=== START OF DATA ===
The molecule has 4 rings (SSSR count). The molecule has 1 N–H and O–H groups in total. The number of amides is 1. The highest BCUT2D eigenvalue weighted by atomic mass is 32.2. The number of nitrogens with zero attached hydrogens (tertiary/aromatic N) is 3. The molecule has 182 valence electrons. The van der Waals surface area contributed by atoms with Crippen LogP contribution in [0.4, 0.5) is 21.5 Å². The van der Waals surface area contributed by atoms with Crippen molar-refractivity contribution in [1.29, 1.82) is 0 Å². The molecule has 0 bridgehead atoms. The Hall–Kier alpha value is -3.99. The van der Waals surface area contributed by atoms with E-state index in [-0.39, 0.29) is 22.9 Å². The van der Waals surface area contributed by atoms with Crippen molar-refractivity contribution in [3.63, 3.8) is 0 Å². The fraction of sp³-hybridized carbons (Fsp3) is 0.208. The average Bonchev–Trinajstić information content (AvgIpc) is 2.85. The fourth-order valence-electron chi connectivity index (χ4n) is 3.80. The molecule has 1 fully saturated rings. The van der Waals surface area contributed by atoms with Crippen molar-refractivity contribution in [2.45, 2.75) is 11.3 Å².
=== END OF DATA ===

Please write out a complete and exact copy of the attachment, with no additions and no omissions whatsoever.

The molecule has 4 rings (SSSR count). The molecule has 1 N–H and O–H groups in total. The number of amides is 1. The highest BCUT2D eigenvalue weighted by atomic mass is 32.2. The number of nitrogens with zero attached hydrogens (tertiary/aromatic N) is 3. The molecule has 182 valence electrons. The van der Waals surface area contributed by atoms with Crippen LogP contribution in [0.4, 0.5) is 21.5 Å². The van der Waals surface area contributed by atoms with Crippen molar-refractivity contribution in [1.29, 1.82) is 0 Å². The molecule has 0 bridgehead atoms. The Hall–Kier alpha value is -3.99. The van der Waals surface area contributed by atoms with E-state index in [-0.39, 0.29) is 22.9 Å². The van der Waals surface area contributed by atoms with Crippen molar-refractivity contribution in [3.63, 3.8) is 0 Å². The fraction of sp³-hybridized carbons (Fsp3) is 0.208. The average Bonchev–Trinajstić information content (AvgIpc) is 2.85. The fourth-order valence-electron chi connectivity index (χ4n) is 3.80. The molecule has 1 fully saturated rings. The van der Waals surface area contributed by atoms with Crippen molar-refractivity contribution in [2.45, 2.75) is 11.3 Å².